"Having coached in NTIS and with 18U, it's a sense of pride," he said. "When you live it wearing USA across your chest, it's hard to describe. It's pretty cool to know you're a part of the organization and to see one of your former players have success at the highest stage."

The WBC seemingly found its footing this year and Team USA captured its most high-profile tournament since the 2000 Olympics. With that kind of exposure, international baseball gained some important momentum this spring. For college coaches who have long been involved in the program's amateur levels, it was n welcome sight.

"It had so much excitement behind it, the last four games, I think everybody was captivated by it," Savage said. "Crawford's three plays that one inning, he gets the bases loaded single, seeing that he was such a big part of it was a pretty neat deal for all of us."


News and Notes

Brendan McKay

Atlantic Coast Conference: Louisville lefthander/first baseman Brendan McKay is off to an incredible season both on the mound (4-0, 0.36) and at the plate (.466/.575/.741). He leads the ACC in both batting average and ERA, and has the distinction of having a higher batting average than ERA. But perhaps his most incredible statistical feat so far is having drawn as many intentional walks (six) as he has walked opponents. . . After playing its first two ACC series on the road (at North Carolina and Clemson), No. 19 Virginia will play its next three ACC series at home, the first time it has done that since 2001. Overall, the Cavaliers are in a stretch where they play 14 of 15 games at Davenport Field, where they are 11-1 this season.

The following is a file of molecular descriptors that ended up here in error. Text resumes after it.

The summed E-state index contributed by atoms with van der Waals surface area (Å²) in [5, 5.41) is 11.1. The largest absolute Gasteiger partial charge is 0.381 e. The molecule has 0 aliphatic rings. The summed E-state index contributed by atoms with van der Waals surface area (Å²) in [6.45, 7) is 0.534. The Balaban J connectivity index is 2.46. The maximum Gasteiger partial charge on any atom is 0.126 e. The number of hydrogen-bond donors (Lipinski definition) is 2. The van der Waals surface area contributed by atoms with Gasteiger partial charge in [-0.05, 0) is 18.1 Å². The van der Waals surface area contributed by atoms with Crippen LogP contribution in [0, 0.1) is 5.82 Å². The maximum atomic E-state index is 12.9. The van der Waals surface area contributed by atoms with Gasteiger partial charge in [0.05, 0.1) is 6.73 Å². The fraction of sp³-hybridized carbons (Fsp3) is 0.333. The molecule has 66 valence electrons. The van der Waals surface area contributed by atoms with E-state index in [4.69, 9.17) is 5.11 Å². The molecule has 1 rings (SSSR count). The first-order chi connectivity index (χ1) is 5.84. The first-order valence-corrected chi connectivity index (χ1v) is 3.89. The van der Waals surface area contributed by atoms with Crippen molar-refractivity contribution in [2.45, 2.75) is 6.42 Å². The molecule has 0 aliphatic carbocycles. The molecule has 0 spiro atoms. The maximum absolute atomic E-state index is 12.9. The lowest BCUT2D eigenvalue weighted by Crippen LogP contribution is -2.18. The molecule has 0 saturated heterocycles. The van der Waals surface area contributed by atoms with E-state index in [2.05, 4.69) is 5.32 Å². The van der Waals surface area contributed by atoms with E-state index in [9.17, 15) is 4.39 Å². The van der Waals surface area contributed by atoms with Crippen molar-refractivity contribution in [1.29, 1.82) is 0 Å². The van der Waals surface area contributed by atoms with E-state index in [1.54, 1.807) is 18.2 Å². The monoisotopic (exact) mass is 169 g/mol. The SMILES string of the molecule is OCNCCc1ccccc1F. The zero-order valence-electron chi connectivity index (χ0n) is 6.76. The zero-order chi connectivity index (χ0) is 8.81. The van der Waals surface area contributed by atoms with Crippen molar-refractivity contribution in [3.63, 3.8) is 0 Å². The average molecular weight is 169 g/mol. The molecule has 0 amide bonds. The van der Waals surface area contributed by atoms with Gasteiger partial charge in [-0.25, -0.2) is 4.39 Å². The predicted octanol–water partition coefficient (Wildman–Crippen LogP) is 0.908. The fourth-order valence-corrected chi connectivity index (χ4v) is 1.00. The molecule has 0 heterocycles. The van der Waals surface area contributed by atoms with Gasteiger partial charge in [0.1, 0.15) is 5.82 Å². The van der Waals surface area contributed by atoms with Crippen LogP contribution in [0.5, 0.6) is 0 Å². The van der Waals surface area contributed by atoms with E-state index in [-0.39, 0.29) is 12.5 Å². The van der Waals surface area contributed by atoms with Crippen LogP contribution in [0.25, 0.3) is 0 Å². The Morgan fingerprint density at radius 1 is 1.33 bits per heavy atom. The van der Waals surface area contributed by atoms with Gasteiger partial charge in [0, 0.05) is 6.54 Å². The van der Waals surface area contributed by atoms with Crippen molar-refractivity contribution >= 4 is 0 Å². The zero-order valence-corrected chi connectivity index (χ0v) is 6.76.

Big 12 Conference: One of the reasons Texas Christian entered the year as the top-ranked team in the country was the experience and talent returning in its lineup. The Horned Frogs (14-5), now ranked No. 3, have struggled offensively in the early going, however. TCU is hitting .252/.364/.377 as a team and senior outfielder Nolan Brown (.343/.439/.471) is the lone regular hitting better than .290. The Horned Frogs are still averaging 6.79 runs per game, and coach Jim Schlossnagle said he has seen signs some of their hitters are close to working through their slumps, including Preseason All-American catcher Evan Skoug (.197/.345/.310). "He's making a lot of hard contact," Schlossnagle said. "His BPs have been better. I see him turning the corner. It hasn't necessarily shown up in base hits yet." . . . Kansas State beat Nebraska-Omaha on Tuesday to improve to 15-6. The Wildcats didn't reach 15 wins until their 34th game last season and are off to their best start since 2010.

Big Ten Conference: No. 23 Michigan travels this weekend to Maryland for the first time under coach Erik Bakich, who coached the Terrapins for three seasons before the Wolverines hired him away in June 2012. It will be Michigan's first trip to College Park, Md., in more than 60 years.

Pacific-12 Conference Oregon lefthander David Peterson (4-1, 2.59) will carry a 22-inning scoreless streak into his start Friday against No. 22 Washington. The junior's streak dates back to Feb. 24 against UC Irvine and includes his last three starts. In his last three games, Peterson has struck out 39 batters, breaking former Ducks lefthander Tyler Anderson's record for most strikeouts in a three-game stretch.